By Shashvat Rai
Ease of doing business for MSMEs: India has a fast-growing segment of enterprises across agriculture, affordable healthcare, affordable education, financial inclusion, renewable energy, water and sanitation, among others in remote areas creating significant positive social impact. These include MSMEs, startups, and not-for-profit companies. Section 8 of the Companies Act 2013 allows the formal recognition of enterprises from only the not-for-profit section of this segment. This hampers the proliferation of directed schemes by the government that can otherwise aid this large and vital section of the Indian economy, which currently faces several challenges including the lack of precedents of successful business models to follow, capital, human resource scarcity and challenging geographic areas of operations. In the upcoming fiscal budget, there are a few areas that the government can consider towards aiding the development of a social enterprise ecosystem in India –
Formal recognition of social enterprises – Impact Investors Council (IIC) has recommended a broader definition of social enterprises to Niti Aayog, which captures the form, sectoral focus and intent of enterprises eligible for getting categorized under ‘social enterprises‘. SEBI also recently came up with the framework for a ’Social Stock Exchange’, which also outlines eligibility criteria for social enterprises. In order to create the support system for the social enterprise segment, it is critical that the Ministry of Corporate Affairs (MCA) in the budget takes cues from these recommendations and formalizes the distinctive identity of social enterprises under the Companies Act.
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Capital support – Impact investors play a critical role in the development of the social enterprise ecosystem through capital and advisory support, however, India has attracted a cumulative impact investment of only $9 billion to date as per IIC, with foreign capital providers being the dominant contributors so far. The level of participation by domestic private capital is on the rise over the past few years but that needs to be complemented with government support in form of a dedicated Fund of Funds for impact investors that can be managed by experienced entities such as SIDBI and NABARD, who have the expertise of managing such pools of capital.
Supporting infrastructure – The government needs to continue its focus on infrastructure projects creating better road and rail connectivity to rural and semi-urban India. After a path-breaking success in furthering digital payments across India, digital penetration in other sectors such as agriculture, education, healthcare and financial inclusion is on the rise. Provisioning adequate budgets under relevant ministries for hardware, software and connectivity at service delivery points such as schools, colleges, hospitals, mandis, warehouses etc., is vital to advance digital penetration by social enterprises and other entities in rural and semi-urban India.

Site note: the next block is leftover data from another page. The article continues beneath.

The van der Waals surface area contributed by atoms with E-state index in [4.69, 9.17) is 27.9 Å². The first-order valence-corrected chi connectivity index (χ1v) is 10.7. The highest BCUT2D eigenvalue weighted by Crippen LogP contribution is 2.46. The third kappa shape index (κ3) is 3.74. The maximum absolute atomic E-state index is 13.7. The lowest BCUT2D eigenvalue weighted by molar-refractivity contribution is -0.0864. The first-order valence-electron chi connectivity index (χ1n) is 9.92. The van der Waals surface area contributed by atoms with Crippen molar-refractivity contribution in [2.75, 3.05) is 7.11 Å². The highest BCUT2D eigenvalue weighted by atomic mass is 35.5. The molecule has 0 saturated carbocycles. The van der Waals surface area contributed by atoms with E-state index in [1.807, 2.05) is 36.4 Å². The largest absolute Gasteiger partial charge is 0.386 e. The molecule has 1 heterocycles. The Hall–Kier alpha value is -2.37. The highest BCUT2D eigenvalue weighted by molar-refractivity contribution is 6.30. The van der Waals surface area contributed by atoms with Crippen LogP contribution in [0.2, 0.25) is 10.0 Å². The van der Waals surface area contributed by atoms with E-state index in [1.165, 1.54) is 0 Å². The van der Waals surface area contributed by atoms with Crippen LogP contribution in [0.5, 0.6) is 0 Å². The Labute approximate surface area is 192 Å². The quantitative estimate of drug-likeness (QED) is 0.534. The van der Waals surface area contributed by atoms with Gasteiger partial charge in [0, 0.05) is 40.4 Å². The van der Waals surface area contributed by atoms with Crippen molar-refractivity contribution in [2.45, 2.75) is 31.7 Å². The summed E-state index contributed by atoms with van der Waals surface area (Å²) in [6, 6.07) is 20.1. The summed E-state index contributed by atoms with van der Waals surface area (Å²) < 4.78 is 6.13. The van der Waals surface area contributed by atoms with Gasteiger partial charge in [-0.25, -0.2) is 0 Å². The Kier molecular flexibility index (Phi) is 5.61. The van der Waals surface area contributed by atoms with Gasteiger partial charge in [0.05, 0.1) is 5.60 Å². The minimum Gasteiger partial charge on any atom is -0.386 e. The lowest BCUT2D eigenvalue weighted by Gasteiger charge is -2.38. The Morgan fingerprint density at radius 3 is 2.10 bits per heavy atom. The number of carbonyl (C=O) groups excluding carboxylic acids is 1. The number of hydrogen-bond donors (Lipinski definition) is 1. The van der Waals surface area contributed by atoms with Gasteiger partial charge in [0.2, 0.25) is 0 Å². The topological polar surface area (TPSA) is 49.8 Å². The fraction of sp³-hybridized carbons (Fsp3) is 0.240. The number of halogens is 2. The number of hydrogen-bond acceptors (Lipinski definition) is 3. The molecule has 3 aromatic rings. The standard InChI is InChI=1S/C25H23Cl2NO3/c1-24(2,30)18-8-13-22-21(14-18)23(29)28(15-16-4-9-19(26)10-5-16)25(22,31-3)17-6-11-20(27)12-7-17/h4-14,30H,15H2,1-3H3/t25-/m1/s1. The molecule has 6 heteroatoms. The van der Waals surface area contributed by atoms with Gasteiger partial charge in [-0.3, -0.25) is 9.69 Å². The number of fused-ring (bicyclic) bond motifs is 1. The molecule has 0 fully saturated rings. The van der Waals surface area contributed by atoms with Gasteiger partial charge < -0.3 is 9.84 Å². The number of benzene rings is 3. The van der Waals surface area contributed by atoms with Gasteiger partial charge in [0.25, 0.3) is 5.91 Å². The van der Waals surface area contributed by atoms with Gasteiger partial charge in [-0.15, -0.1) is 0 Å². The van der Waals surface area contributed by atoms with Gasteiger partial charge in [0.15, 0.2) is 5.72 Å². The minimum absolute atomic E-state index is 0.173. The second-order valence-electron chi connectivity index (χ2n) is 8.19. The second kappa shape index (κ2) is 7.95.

Also read: Budget 2023: Fixing MSMEs’ delayed payments, credit, GST related issues must, say experts
PLI and export-linked subsidy schemes – The current PLI scheme captures 14 industries with subsidy support of Rs 1.97 lakh crores over a five-year period, to promote Make in India in select industries. The inclusion of social enterprises involved in manufacturing utility products for the underserved segments of society should be considered. For instance, companies making affordable sanitary pads for low-income population shall benefit from such support. Additionally, there are several companies involved in creating global supply chains for Indian artisans, farmers, and MSMEs who need support and targeted export-linked subsidy schemes can help them grow alongside the vulnerable sections of the society that they work closely with.
Tax relief – Social enterprises should be considered for direct and indirect tax reliefs owing to the significant societal impact that they create. This can also be achieved via a system of measurable impact credits that firms can use to set off their overall tax liabilities.
Employment generation – Relevant ministries such as the Ministry of Rural Development and the Ministry of MSME need to work hand-in-hand with social enterprises to create defined schemes that can benefit firms that generate rural employment or that promote MSME development through structured interventions such as market linkages to support the necessary themes of reverse migration from congested urban clusters and broadened employer pools necessary for the Indian economy.
Sustainability and climate – Net zero ambition of global economies needs support from multiple stakeholders including startups working on innovative technologies around green hydrogen, electric vehicles, carbon sequestration to advisory companies advising the public and private sectors to reduce their carbon footprint. Given the significant work required in these areas, the central government should allocate pools of capital to foster the incubation and acceleration of such entities, along with the continued regulatory push to industries to adopt these technologies to meet their carbon emission goals.
Holistic development of the Indian economy in line with the UN Sustainable Development Goals requires thrust on the social enterprise ecosystem via budgetary and policy support from the Indian government and the upcoming fiscal budget can put some key enablers in place.
Shashvat Rai is the Director at Aavishkaar Capital. Views expressed are the author’s own.
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